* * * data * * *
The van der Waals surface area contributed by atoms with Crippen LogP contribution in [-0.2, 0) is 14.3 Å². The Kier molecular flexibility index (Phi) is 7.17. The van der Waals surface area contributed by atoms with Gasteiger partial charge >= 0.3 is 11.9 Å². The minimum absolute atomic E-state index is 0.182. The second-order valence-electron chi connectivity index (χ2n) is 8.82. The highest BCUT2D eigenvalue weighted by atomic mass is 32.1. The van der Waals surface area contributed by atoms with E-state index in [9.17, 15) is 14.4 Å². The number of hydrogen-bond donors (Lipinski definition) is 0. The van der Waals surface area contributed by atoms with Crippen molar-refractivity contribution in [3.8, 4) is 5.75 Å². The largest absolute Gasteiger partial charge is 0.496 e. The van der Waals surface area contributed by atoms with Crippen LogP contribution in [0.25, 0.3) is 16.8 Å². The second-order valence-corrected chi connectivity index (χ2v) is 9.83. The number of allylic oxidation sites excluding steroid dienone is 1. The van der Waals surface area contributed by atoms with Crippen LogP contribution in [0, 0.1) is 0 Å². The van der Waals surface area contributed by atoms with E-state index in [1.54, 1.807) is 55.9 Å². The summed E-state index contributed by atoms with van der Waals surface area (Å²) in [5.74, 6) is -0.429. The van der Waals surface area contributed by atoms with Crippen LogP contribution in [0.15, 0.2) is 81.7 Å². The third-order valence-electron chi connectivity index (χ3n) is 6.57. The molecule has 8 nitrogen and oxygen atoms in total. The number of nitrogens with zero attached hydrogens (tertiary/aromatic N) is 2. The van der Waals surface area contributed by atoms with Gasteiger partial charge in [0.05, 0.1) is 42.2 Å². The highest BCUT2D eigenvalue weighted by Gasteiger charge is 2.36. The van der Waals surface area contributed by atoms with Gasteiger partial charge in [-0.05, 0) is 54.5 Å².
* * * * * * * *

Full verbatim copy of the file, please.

The van der Waals surface area contributed by atoms with Crippen LogP contribution in [-0.2, 0) is 14.3 Å². The Kier molecular flexibility index (Phi) is 7.17. The van der Waals surface area contributed by atoms with Gasteiger partial charge >= 0.3 is 11.9 Å². The minimum absolute atomic E-state index is 0.182. The second-order valence-electron chi connectivity index (χ2n) is 8.82. The highest BCUT2D eigenvalue weighted by atomic mass is 32.1. The van der Waals surface area contributed by atoms with E-state index in [9.17, 15) is 14.4 Å². The number of hydrogen-bond donors (Lipinski definition) is 0. The van der Waals surface area contributed by atoms with Crippen molar-refractivity contribution in [3.8, 4) is 5.75 Å². The largest absolute Gasteiger partial charge is 0.496 e. The van der Waals surface area contributed by atoms with Crippen LogP contribution in [0.25, 0.3) is 16.8 Å². The second-order valence-corrected chi connectivity index (χ2v) is 9.83. The number of allylic oxidation sites excluding steroid dienone is 1. The van der Waals surface area contributed by atoms with Crippen LogP contribution in [0, 0.1) is 0 Å². The van der Waals surface area contributed by atoms with E-state index in [1.54, 1.807) is 55.9 Å². The summed E-state index contributed by atoms with van der Waals surface area (Å²) in [5.74, 6) is -0.429. The van der Waals surface area contributed by atoms with Crippen LogP contribution in [0.15, 0.2) is 81.7 Å². The third-order valence-electron chi connectivity index (χ3n) is 6.57. The molecule has 8 nitrogen and oxygen atoms in total. The number of nitrogens with zero attached hydrogens (tertiary/aromatic N) is 2. The van der Waals surface area contributed by atoms with Gasteiger partial charge in [0.05, 0.1) is 42.2 Å². The highest BCUT2D eigenvalue weighted by Gasteiger charge is 2.36. The van der Waals surface area contributed by atoms with Gasteiger partial charge in [-0.05, 0) is 54.5 Å².